Pins, Paint, Valves and Water Test N0.1 – (the
pain and the ecstasy!)
The last few weeks
have seen some great turn outs of volunteers and this has been reflected in some
marked progress. Painting has once again returned to, or near to the top of
tasks needing attention, additionally attaching ancillary pipes and linkages
have proven challenging and the all important stoker motor, coal auger and
trough all needing bolting and painting to ensure they are correctly fitted.
During the last two
work days a number of items were started and completed. A few
articles back, mention was made of a clam shell that covered the universal joint in the
coal auger where the auger dips downwards and under the cab floor on its way to
the firebox. This is a very awkward two part cast fitting that takes two to
handle and a third to help jostle bolts and nuts and spanners. The usual easy
of access that 6029 is renowned for was also the cause of some mild
None the less the
housing was put in place and tightened up sufficiently to work out it was upside
down, soooo … off it came and with more juggling, some swearing and some good
hearted banter from behind and under the cab, the team had it turned around and up and over, only to start tightening it down again...guess what “I think it is really upside down this time!” In deed it was,
locating lugs and a small protrusion were clearly not where they needed to be.
The reader could be forgiven for thinking all hell would break loose and a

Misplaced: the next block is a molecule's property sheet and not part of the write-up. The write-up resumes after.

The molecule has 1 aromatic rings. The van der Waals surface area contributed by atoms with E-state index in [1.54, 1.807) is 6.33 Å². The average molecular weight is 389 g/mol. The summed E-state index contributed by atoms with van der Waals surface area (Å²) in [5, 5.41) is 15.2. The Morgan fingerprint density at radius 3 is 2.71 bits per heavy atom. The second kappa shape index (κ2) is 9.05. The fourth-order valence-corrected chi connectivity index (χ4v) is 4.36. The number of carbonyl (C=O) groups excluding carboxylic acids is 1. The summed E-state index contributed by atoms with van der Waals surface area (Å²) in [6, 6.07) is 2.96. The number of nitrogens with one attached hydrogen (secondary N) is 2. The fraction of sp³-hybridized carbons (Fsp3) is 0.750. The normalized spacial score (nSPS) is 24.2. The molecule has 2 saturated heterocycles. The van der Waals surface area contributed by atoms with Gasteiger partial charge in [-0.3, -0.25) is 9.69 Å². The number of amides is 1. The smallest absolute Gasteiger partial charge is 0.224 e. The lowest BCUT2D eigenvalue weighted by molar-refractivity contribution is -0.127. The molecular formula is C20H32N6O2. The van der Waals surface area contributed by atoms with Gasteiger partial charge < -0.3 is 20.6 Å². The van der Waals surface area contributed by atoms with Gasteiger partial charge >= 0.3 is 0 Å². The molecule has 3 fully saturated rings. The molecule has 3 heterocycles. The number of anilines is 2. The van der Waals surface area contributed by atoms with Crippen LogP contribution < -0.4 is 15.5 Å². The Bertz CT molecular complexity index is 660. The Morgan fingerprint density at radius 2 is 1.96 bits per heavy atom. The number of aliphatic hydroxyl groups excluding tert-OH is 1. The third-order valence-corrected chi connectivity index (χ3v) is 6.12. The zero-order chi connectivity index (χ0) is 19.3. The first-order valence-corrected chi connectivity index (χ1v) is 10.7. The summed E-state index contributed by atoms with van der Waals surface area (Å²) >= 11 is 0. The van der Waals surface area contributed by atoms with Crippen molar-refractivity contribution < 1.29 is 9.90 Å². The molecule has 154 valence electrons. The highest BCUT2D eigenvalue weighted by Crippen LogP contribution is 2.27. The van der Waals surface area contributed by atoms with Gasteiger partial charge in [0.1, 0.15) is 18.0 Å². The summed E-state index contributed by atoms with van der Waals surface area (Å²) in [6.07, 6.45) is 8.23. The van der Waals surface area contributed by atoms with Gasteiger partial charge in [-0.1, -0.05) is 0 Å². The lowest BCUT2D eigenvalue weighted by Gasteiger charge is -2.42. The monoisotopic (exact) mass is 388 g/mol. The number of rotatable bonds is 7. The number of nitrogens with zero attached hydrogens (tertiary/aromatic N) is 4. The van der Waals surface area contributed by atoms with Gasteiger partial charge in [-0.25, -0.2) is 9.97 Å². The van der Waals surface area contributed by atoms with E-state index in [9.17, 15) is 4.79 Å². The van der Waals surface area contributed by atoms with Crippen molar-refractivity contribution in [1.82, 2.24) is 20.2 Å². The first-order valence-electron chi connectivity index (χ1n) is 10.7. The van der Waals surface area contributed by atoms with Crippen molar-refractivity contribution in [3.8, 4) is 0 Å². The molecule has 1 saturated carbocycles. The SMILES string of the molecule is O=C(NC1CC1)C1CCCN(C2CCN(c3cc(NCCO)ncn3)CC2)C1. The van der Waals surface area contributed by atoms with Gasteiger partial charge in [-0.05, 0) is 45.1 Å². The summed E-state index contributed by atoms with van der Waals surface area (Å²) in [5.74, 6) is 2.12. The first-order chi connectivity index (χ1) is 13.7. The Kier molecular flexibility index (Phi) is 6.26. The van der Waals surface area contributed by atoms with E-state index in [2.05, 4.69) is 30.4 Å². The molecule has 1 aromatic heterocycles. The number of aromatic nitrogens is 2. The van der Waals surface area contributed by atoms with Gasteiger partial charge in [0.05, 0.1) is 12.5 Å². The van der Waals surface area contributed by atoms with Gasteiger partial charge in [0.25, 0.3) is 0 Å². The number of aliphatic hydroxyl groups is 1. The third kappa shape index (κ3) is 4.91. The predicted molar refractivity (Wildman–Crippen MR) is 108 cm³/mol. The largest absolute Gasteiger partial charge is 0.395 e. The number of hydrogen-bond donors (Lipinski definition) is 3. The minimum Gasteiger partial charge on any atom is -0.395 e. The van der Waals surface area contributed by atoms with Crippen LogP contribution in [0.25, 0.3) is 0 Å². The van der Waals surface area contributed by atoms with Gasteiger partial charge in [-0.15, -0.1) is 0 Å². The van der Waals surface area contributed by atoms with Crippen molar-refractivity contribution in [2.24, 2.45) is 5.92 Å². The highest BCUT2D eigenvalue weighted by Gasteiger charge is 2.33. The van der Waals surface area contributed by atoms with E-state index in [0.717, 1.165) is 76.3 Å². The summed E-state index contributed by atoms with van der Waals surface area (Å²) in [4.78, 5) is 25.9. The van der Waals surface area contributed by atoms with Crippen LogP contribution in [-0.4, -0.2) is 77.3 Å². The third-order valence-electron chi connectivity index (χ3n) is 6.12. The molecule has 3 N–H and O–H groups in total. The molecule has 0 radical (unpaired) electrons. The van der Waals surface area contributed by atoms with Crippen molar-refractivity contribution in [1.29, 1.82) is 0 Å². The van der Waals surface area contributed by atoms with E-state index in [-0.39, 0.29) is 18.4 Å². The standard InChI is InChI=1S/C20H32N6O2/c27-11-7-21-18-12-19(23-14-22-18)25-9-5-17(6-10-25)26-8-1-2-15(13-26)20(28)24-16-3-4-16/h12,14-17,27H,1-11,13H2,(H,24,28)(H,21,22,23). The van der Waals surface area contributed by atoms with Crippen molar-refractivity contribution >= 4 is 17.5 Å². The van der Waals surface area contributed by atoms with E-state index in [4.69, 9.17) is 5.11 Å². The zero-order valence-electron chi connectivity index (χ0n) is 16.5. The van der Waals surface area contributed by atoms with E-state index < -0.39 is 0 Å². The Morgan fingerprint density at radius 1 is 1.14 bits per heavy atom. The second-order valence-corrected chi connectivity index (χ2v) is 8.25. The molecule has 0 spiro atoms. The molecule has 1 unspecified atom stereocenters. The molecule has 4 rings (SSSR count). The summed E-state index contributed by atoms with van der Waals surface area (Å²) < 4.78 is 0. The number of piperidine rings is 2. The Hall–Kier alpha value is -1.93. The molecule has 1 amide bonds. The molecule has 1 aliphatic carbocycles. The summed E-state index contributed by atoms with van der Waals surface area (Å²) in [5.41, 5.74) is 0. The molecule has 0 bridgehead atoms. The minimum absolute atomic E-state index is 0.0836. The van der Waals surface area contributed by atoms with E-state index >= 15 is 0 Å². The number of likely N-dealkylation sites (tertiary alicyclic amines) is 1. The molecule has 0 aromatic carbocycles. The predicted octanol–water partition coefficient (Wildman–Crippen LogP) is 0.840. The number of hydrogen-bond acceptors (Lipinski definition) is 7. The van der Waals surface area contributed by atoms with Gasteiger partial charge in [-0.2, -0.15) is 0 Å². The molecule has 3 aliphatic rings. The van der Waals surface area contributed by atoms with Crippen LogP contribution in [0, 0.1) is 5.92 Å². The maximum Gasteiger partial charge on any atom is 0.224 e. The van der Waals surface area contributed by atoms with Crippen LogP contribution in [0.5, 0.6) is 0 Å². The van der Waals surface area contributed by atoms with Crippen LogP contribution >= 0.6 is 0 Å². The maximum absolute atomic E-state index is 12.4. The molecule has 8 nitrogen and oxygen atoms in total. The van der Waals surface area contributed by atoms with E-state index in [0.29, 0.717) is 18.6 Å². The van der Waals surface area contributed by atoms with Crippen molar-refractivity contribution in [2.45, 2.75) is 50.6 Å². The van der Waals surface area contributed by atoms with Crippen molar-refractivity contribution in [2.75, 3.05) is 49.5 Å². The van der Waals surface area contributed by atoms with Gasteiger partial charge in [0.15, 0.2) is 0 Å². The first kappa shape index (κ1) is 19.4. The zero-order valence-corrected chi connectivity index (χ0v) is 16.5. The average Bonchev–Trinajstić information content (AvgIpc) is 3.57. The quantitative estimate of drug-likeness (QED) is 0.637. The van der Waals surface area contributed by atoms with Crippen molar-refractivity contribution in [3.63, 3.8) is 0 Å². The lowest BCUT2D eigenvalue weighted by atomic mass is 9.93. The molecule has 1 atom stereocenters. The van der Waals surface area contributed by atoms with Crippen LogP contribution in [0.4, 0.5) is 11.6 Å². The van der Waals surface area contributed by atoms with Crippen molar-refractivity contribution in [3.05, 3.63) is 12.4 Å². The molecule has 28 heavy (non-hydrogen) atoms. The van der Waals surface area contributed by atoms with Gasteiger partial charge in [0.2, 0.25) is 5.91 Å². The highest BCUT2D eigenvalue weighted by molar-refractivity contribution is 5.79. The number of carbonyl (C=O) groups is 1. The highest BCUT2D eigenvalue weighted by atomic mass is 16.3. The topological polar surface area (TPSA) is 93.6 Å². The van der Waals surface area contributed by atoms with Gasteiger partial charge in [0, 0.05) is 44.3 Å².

general call to arms would happen – but no, it simply indicated we were
learning and understanding this engine. Yes we were a tad upset but we knew we
had gained some knowledge and the next day the shell would be put right – did I
mention it took about 4 hours from start to upside down to upside right again
and they only started after lunch? – so the work team involved called it quits
for the day. The next work day saw it bolted into place and even painted!
We are a little light on new photos as Howard, our "staff" photographer has been tied up with his day job following the elections, so it is that a few images, not before published are presented, of works undertaken by Bruce in his Camden based workshop over time. He has done a lot of machining as you can see, and saved us on several occasions with "that part" that we needed to complete an assembly. We cant take the machining he has done lightly, as most of what you see there starts out as steel bar stock 1 1/2" or 2" diameter and ends up mostly as swarf, all done with care on a manual lathe... No modern CNC stuff here.
Now where were we... There were some
areas mentioned previously about sunshine and darkness requiring painting.
First order of the day was cleaning the area to be painted – the area is of
course under the hind tank and bunker in the spots meant to be painted when
there is no tank in place. As all painters will tell you preparation is the key
to a great job, so it was back to scrapping and wire brushing. Angle grinders with wire wheels can be quite frightening at the best of times, but when they take off or veer off course while held at the
extreme limits of your arms’ length they can be quite different. All this whilst performing the act in a
confined space that would make the average contortionist proud and it probably should
be listed in the top ten positions in the Karma Sutra! We achieved about fifty
percent of the area scrapped and primed ready for the top coat. Next work
detail will see the other side scrapped and primed.
The pins oh the pins
(this is the ecstasy bit) – two remain to be fitted to the rear wheel locking
hubs but until we rock the engine a meter or two each way we cannot gain access
properly. That’s another job to be tackled next work day.
The chimney received a
coat of long overdue black paint and the spray gun came out to tackle the
cladding on part of the boiler. We will discuss how best to tackle this job as
it is a prime piece of viewing real estate to the public and therefore will
probably require some specialist attention.